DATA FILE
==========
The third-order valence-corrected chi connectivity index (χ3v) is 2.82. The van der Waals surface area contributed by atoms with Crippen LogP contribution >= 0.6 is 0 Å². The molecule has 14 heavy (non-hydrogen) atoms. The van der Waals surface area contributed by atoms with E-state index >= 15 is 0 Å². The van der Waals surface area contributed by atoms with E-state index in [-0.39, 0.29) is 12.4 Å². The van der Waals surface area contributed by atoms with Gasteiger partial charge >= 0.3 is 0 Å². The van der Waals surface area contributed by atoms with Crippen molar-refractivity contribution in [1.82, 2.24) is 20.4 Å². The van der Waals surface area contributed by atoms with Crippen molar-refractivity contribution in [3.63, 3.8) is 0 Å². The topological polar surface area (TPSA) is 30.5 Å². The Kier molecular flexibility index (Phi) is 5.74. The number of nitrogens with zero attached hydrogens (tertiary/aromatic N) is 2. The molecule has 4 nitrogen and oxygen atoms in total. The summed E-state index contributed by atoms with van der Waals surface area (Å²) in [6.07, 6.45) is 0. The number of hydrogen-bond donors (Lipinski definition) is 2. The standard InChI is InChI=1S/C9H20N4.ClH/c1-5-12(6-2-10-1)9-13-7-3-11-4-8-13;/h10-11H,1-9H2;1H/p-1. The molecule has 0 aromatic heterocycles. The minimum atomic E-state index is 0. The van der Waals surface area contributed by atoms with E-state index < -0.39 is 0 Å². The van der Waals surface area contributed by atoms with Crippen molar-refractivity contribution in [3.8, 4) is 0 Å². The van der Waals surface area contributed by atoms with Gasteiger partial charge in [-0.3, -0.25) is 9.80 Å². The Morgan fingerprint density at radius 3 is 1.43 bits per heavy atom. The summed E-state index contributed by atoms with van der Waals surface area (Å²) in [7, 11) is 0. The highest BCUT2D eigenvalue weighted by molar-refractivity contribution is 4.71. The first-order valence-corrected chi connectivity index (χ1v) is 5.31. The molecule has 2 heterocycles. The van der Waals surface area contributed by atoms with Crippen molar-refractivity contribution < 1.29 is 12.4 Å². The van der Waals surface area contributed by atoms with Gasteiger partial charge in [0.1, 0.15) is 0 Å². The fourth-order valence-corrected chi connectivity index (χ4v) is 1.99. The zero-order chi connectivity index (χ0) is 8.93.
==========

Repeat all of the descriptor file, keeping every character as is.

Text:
The third-order valence-corrected chi connectivity index (χ3v) is 2.82. The van der Waals surface area contributed by atoms with Crippen LogP contribution >= 0.6 is 0 Å². The molecule has 14 heavy (non-hydrogen) atoms. The van der Waals surface area contributed by atoms with E-state index >= 15 is 0 Å². The van der Waals surface area contributed by atoms with E-state index in [-0.39, 0.29) is 12.4 Å². The van der Waals surface area contributed by atoms with Gasteiger partial charge >= 0.3 is 0 Å². The van der Waals surface area contributed by atoms with Crippen molar-refractivity contribution in [1.82, 2.24) is 20.4 Å². The van der Waals surface area contributed by atoms with Crippen molar-refractivity contribution in [3.63, 3.8) is 0 Å². The topological polar surface area (TPSA) is 30.5 Å². The Kier molecular flexibility index (Phi) is 5.74. The number of nitrogens with zero attached hydrogens (tertiary/aromatic N) is 2. The molecule has 4 nitrogen and oxygen atoms in total. The summed E-state index contributed by atoms with van der Waals surface area (Å²) in [6.07, 6.45) is 0. The number of hydrogen-bond donors (Lipinski definition) is 2. The standard InChI is InChI=1S/C9H20N4.ClH/c1-5-12(6-2-10-1)9-13-7-3-11-4-8-13;/h10-11H,1-9H2;1H/p-1. The molecule has 0 aromatic heterocycles. The minimum atomic E-state index is 0. The van der Waals surface area contributed by atoms with E-state index < -0.39 is 0 Å². The van der Waals surface area contributed by atoms with Crippen molar-refractivity contribution in [3.8, 4) is 0 Å². The van der Waals surface area contributed by atoms with Gasteiger partial charge in [-0.3, -0.25) is 9.80 Å². The Morgan fingerprint density at radius 3 is 1.43 bits per heavy atom. The summed E-state index contributed by atoms with van der Waals surface area (Å²) in [7, 11) is 0. The highest BCUT2D eigenvalue weighted by molar-refractivity contribution is 4.71. The first-order valence-corrected chi connectivity index (χ1v) is 5.31. The molecule has 2 heterocycles. The van der Waals surface area contributed by atoms with Crippen molar-refractivity contribution < 1.29 is 12.4 Å². The van der Waals surface area contributed by atoms with Gasteiger partial charge in [0.1, 0.15) is 0 Å². The fourth-order valence-corrected chi connectivity index (χ4v) is 1.99. The zero-order chi connectivity index (χ0) is 8.93.